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Year : 2017  |  Volume : 49  |  Issue : 6  |  Page : 419-431

Prescriber and dispenser perceptions about antibiotic use in acute uncomplicated childhood diarrhea and upper respiratory tract infection in New Delhi: Qualitative study

1 Department of Pharmacology, V. P. Chest Institute, University of Delhi, New Delhi, India
2 Department of Anthropology, University of Delhi, New Delhi, India
3 Department of Paediatrics, L. N. Hospital, New Delhi, India
4 Indian Institute of Health Management Research (IIHMR) University, Jaipur, Rajasthan, India; Department of Health and Nutrition, Institute of Development Studies, University of Sussex, Brighton, UK

Correspondence Address:
Anita Kotwani
Department of Pharmacology, V. P. Chest Institute, University of Delhi, Delhi - 110 007
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Source of Support: None, Conflict of Interest: None

DOI: 10.4103/ijp.IJP_508_17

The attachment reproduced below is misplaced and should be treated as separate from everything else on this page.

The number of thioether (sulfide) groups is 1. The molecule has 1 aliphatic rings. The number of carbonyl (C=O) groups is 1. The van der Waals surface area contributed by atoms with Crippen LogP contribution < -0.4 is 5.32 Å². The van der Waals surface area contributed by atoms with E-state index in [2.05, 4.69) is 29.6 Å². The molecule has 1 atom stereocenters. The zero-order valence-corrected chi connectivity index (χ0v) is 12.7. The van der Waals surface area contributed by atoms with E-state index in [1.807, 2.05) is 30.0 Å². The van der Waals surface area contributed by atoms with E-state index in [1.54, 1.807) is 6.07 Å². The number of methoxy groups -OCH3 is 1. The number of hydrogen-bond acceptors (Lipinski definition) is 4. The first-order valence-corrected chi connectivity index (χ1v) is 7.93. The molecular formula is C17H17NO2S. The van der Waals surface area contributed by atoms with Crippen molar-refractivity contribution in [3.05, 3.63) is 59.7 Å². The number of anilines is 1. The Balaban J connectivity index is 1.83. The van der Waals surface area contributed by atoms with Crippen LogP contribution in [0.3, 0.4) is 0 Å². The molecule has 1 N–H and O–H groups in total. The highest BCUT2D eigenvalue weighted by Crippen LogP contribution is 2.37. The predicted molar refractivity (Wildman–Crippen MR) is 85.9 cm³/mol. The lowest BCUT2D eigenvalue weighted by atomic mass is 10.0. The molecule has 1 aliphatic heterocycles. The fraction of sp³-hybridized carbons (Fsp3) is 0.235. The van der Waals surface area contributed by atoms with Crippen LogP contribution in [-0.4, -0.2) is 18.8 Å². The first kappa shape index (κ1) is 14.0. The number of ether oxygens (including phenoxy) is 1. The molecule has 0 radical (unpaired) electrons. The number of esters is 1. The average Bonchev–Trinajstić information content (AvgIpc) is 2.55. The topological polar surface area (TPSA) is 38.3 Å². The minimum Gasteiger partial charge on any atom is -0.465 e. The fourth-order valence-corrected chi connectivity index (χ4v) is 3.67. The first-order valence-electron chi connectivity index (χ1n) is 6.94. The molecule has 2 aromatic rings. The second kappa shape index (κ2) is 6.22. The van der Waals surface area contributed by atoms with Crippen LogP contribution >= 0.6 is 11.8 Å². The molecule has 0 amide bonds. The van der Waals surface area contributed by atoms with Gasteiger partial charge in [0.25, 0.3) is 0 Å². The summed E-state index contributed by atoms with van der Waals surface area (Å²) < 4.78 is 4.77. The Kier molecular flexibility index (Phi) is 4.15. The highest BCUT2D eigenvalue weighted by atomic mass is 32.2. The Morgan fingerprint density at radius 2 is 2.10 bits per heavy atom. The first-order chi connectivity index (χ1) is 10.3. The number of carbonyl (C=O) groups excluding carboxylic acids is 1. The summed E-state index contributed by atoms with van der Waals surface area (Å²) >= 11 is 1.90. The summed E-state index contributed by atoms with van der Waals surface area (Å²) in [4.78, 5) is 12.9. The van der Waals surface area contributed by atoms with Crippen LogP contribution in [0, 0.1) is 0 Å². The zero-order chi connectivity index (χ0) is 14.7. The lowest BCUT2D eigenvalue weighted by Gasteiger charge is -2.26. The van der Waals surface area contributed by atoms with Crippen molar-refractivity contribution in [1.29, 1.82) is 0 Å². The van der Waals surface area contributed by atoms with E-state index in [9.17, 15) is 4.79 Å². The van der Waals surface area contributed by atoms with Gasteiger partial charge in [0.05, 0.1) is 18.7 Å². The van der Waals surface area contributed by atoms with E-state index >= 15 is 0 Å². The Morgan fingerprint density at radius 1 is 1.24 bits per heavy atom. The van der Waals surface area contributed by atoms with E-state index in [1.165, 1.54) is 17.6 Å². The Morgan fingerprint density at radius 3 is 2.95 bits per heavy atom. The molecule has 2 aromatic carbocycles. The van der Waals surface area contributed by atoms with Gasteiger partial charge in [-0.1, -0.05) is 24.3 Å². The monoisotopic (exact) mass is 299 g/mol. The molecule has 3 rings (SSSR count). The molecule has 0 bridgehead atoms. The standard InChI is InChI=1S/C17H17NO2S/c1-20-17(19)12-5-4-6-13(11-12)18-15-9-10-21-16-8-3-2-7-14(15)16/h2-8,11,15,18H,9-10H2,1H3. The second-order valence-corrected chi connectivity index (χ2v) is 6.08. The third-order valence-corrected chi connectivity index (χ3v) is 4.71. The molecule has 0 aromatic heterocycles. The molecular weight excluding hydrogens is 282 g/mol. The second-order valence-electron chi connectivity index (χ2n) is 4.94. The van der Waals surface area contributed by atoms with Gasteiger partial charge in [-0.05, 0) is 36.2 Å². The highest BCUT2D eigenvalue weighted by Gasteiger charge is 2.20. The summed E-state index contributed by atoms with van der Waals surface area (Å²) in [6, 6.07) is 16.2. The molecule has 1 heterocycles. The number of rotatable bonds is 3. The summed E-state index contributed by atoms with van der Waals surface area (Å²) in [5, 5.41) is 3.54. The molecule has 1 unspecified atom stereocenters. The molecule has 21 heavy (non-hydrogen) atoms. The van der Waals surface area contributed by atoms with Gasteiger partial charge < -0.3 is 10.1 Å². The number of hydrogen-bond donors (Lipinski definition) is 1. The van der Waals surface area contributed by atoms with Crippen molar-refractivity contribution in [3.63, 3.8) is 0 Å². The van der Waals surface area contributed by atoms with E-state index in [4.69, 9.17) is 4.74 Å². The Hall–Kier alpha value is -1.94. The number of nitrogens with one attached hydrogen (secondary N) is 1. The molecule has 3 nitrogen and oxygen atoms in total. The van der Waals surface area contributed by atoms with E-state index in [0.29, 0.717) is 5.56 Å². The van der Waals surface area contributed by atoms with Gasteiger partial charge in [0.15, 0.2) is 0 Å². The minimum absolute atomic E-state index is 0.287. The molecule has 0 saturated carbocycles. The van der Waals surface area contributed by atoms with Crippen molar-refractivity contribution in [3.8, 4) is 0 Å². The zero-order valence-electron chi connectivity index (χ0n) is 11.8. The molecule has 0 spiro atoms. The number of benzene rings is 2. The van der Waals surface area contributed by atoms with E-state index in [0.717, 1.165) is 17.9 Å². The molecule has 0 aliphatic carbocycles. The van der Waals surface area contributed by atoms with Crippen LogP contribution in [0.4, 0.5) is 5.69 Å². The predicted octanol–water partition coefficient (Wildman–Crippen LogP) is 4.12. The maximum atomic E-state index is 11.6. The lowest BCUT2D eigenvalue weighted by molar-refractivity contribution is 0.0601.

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OBJECTIVE: The objective of the study was to explore the prescribing practices, knowledge, and attitudes of primary care doctors and community pharmacists, regarding antibiotic use in acute upper respiratory tract infections (URTI) and diarrhea in children to better understand causes of misuse and identify provider suggestions to change such behavior. MATERIALS AND METHODS: Two focus group discussions (FGDs) each were conducted with primary care government doctors (GDs), private general practitioners (GPs), pediatricians, and community pharmacists in Delhi. Each FGD had 8–12 participants and lasted 2 h. Furthermore, 22 individual face-to-face semi-structured interviews were conducted with providers of varying type and experience at their workplaces. Thematic and summative qualitative content analysis was done. RESULTS: All groups admitted to overusing antibiotics, GPs appearing to use more antibiotics than GDs and pediatricians for URTI and diarrhea in children. Pharmacists copy the prescribing of neighborhood doctors. Antimicrobial resistance (AMR) knowledge was poor for all stakeholders except pediatricians. Causes for prescribing antibiotics were patient pressure, profit motive, lack of follow-up and in addition for GDs, workload, no diagnostic facility, and pressure to use near-expiry medicines. Knowledge was gained through self-experience, copying others, information from pharmaceutical companies, and for some, training, continuous medical education/conferences. All groups blamed other professional groups/quacks for antibiotic overuse. Interventions suggested were sensitizing and empowering prescribers through training of providers and the public about the appropriate antibiotic use and AMR and implementing stricter regulations. CONCLUSIONS: A package of interventions targeting providers and consumers is urgently needed for awareness and change in behavior to reduce inappropriate community antibiotic use.


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